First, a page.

My Favorite Free Language Learning Program on the Web

May the fourth be with you!

Sorry, I couldn’t help myself.

Since today is my favorite day I decided to write about one of my favorite things – Language!

Specifically foreign language, as I have a bad habit of starting a new language before I am proficient in the first one.

For example, in high school I studied French but tried to teach myself Japanese. I continued to study French in college and added official Japanese courses but decided to try and learn Russian over spring break.

Currently, I am committed to reach fluency in French and Japanese (no matter how long it takes) and study Swedish for fun and heritage. The point is that I love language, I love learning language, and I am always looking for new, fun, and efficient ways to learn/study. .

1. Duolingo

I love this little green owl. A classmate told me about this wonderful site when I lived in New York City. It is completely free and well designed by native and fluent speakers contributing the programming. You can create goals, set reminders, and learn multiple languages. If you fall off the horse for a month it is easy to hop back on and continue learning. Each session integrates reading, writing, grammar, vocab, listening, and speaking (though the last is optional). You can join discussions and practice your interpretation skills as well as peer review others’ work. The sight is user friendly and you can download their app to practice on your smartphone (great for those long subway rides or short work breaks).

The Downside – Doesn’t have all the languages I want

It is still a new program and they are constantly creating and adding new languages (this is a plus!). It’s a personal downside to me because while I love their French and Swedish programs I wish they would add Japanese. However I do appreciate that any language is welcome – they just started working on Klingon and are almost ready to beta Esperanto.

The Upside – It feels natural

Unlike a classroom and many other language learning programs Duolingo doesn’t shy away from the complexity of the language. It is hard to explain…out of all the classes and courses I have completed this program feels the most natural. It builds

Check them out at

MIA & Good News

In true form I have fallen behind in updating my blog. I promise to be better!

I think my trouble is a lack of focus, procrastination, and a new development in my life. I hoped that focusing on education would drive the blog but I fear that might not be the case. Instead, it is a part. I consider myself a “jack of all trades”. I have extensive interests and experiences and it continues hinder find my “one true passion” (which is probably a load of bull for me). Thus, education is a part of this blog but not the soul of it. From now on this blog will be an intersection of education, travel, teaching, art, reflection, and any other random happenings I come a cross.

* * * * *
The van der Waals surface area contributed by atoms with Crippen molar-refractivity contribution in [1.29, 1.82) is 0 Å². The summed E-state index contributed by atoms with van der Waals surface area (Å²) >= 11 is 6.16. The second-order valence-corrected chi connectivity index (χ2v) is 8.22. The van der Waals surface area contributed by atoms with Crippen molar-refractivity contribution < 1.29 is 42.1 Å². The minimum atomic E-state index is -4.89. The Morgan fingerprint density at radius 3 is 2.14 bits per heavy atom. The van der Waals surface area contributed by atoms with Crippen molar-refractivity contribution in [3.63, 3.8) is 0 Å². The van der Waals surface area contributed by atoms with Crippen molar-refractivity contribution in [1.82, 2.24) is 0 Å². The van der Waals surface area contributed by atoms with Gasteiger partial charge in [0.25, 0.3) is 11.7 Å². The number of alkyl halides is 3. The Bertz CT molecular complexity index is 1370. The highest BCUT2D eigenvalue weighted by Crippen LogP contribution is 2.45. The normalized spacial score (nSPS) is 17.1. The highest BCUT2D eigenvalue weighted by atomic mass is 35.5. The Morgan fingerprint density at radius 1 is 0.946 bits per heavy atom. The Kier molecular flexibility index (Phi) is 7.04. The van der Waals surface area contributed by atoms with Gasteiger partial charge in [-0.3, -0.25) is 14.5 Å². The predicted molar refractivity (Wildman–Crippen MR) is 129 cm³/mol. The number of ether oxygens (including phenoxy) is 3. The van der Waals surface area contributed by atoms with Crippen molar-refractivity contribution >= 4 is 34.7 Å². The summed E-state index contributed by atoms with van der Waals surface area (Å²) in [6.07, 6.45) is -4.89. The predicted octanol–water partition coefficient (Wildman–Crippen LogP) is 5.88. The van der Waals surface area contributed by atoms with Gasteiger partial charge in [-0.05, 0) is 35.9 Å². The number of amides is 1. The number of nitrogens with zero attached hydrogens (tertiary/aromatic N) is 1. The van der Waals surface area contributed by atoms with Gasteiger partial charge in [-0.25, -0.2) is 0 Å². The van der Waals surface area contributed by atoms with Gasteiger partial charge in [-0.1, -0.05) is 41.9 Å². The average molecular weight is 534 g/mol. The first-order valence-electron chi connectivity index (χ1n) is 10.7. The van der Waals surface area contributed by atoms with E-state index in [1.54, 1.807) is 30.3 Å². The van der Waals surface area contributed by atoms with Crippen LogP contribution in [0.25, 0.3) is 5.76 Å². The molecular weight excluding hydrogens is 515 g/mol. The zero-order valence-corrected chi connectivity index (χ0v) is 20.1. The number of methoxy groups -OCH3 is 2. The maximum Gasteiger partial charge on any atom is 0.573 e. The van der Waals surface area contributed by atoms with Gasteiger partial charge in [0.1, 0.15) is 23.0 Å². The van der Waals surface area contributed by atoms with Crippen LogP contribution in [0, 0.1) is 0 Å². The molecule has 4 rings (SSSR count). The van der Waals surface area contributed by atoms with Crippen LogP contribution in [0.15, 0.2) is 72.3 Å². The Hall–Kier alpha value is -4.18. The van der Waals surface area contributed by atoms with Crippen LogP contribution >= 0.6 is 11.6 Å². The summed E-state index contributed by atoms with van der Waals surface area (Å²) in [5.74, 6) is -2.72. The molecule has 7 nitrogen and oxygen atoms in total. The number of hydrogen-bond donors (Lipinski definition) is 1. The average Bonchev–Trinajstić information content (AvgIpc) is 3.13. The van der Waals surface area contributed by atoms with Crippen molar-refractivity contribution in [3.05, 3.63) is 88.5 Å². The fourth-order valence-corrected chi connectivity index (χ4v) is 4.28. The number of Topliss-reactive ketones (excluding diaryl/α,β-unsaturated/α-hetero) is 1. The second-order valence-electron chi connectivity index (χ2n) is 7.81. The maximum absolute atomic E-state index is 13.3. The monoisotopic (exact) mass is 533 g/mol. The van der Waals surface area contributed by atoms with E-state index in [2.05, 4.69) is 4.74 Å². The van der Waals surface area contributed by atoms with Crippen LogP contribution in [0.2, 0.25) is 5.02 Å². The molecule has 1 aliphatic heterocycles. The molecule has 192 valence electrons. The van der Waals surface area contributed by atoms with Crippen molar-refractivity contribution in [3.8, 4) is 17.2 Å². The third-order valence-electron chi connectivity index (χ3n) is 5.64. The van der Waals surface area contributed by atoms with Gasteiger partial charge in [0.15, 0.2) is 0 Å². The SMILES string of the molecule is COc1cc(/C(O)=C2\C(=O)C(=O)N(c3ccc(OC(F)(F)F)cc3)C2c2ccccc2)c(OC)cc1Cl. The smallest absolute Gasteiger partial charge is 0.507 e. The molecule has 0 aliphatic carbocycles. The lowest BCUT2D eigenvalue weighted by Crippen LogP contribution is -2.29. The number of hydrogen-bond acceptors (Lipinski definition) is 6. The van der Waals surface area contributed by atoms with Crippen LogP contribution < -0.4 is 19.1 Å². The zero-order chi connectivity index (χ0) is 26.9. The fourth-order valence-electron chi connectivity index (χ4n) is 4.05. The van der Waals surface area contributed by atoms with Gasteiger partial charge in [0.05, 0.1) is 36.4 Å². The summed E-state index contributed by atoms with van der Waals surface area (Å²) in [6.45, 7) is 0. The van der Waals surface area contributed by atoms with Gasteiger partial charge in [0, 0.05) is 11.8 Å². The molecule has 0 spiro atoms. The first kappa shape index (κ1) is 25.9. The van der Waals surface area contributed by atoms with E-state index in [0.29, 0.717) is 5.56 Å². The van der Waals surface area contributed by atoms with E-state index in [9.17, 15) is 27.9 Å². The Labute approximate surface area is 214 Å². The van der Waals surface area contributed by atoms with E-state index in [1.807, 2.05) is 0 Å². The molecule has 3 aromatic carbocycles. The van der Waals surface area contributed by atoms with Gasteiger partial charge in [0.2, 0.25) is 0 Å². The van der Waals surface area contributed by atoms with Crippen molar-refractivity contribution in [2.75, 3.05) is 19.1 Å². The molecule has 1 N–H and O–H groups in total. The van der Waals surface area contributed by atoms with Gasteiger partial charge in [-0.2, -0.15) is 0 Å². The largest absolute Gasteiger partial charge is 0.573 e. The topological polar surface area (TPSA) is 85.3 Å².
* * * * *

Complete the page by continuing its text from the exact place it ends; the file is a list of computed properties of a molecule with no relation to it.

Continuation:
Will I go MIA again? Probably

Will I come back? Definitely

On my new life development? I have been accepted into the Japan Exchange and Teaching Program (JET). It is a well known program run by the Japanese government to place native English speakers in Japanese schools. I will be an Assistant Language Teacher (ALT). At this point I don’t know what grade I will work with or where I will be placed but I have about four months until I leave.

I am ecstatic about JET and returning to Japan. JET take up a lot of posts over the course of the year, but right now I think I will just post about whatever until it all comes into focus.

Until then, ta!

Series: Ghost Student: Intro

or….The one time I wish I went to Harvard

To my excitement and dismay I found out that Pasi Sahlberg, lauded Finnish and International Educator and author of Finnish Lessons, is currently a visiting Professor of Practice at Harvard University’s Graduate School of Education. He is teaching a course called The Teaching Profession Around The World and I would kill to sit in his classroom. Fortunately, Sahlberg posted the course syllabus on his website complete with required texts and focus questions.

I decided to turn myself into a “ghost student” and self-study my way through the course. I am not ready for grad school but that doesn’t mean I should not challenge and expand my mind. I want to learn as much as I can about education in the United States and in other countries. I know from experience some of the best lessons come from personal intention and unexpected opportunity. I can’t sit in on his lectures or hear his guest speakers, nor do I have classmates to bounce around new knowledge, experiences, and ideas, but I do have the opportunity to explore new resources and guide my thoughts with critical questions.

So here is the plan:

I will post bi-monthly summarizing what I learned, responses to the focus questions, and my own personal thoughts and ideas regarding education. Since the course is broken down into weeks each post will contain one week’s worth of work.

You can check out part 1 and 2 of the syllabus here:

HGSEat103: The Teaching Profession Around the World Part 2

Check out Pasi Sahlberg on his website